·       Impact of granularity on power consumption of a tile-based processors

·       Voltage Overscaling - trading power for reliability

·       Opportunities for Dynamically Reconfigurable Logic


PART IV – Workload Modeling and Reshaping


The problem that is addressed here is - Given a programmable hardware platform with a set of knobs, that represent different resource utilization versus performance configurations or hardware operating points, how can the applications choose the optimal operating point and track the operating point under time varying operating conditions and data inputs. The emphasis will be on formalizing the methodology.  There are four challenges that need to be addressed: (a) Workload modeling (b) Efficient algorithms for reconfiguration and (c) Workload reshaping just like traffic reshaping to meet the resource constraints at the end user and (d) Dealing with heterogeneous architectures and platforms.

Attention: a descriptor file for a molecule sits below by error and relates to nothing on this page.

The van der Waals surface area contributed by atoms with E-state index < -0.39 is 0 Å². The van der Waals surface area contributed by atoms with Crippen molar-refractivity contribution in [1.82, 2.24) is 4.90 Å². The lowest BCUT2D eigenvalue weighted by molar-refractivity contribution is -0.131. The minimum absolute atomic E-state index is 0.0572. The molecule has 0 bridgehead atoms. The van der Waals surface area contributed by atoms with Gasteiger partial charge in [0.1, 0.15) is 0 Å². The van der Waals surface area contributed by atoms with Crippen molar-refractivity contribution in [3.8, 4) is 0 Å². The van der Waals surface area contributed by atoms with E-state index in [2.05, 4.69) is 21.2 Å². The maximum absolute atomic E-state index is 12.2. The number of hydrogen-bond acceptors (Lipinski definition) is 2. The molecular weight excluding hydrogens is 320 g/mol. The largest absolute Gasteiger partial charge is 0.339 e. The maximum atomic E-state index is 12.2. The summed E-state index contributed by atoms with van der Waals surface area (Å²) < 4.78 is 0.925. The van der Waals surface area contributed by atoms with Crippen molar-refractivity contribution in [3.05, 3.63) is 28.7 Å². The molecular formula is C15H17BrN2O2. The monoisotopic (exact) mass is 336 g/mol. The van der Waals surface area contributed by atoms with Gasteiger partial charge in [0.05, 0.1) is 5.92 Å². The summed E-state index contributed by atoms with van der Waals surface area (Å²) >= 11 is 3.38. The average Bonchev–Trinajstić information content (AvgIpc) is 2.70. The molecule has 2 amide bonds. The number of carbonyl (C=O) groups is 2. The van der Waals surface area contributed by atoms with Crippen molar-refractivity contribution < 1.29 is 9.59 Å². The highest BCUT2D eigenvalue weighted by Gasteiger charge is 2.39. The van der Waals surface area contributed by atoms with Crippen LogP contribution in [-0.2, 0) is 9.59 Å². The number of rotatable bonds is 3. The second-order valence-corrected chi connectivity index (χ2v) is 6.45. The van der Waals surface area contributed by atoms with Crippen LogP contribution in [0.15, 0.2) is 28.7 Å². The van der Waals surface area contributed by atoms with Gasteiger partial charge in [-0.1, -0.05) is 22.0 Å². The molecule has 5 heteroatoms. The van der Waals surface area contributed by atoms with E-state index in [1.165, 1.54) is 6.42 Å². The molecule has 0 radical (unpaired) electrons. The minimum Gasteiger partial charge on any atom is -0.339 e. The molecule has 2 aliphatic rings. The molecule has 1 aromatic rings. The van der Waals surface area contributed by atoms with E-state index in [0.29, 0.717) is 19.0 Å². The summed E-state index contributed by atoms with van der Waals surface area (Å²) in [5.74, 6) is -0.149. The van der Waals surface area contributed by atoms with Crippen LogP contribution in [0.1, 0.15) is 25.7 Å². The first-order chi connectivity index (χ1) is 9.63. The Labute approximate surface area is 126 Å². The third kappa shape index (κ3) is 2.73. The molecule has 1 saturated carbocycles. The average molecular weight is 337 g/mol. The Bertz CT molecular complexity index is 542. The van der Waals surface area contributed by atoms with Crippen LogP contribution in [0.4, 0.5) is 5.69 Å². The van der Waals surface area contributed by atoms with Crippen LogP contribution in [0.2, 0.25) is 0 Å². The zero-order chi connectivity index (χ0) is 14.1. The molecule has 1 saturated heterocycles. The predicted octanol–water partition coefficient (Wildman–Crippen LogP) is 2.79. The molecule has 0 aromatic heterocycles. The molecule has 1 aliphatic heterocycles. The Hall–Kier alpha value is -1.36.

In terms of workload modeling, there can be on-line models like those developed by the GRACE project @ UIUC or offline models like what we @ UC Davis have been doing. In terms of algorithms for reconfiguration we will discuss reactive and proactive techniques and their trade-offs.  Heterogeneity will be addressed by our notion of generic complexity metrics and translating them into real complexity metrics at run-time and finally we will talk about the need for hardware abstraction layers in future hardware platforms for run-time resource measurement and reconfiguration.

I will draw the material for this section from our recent ICASSP and ICME 2005 papers and the topics will include:

·       Workload Modeling – Generic Complexity Metrics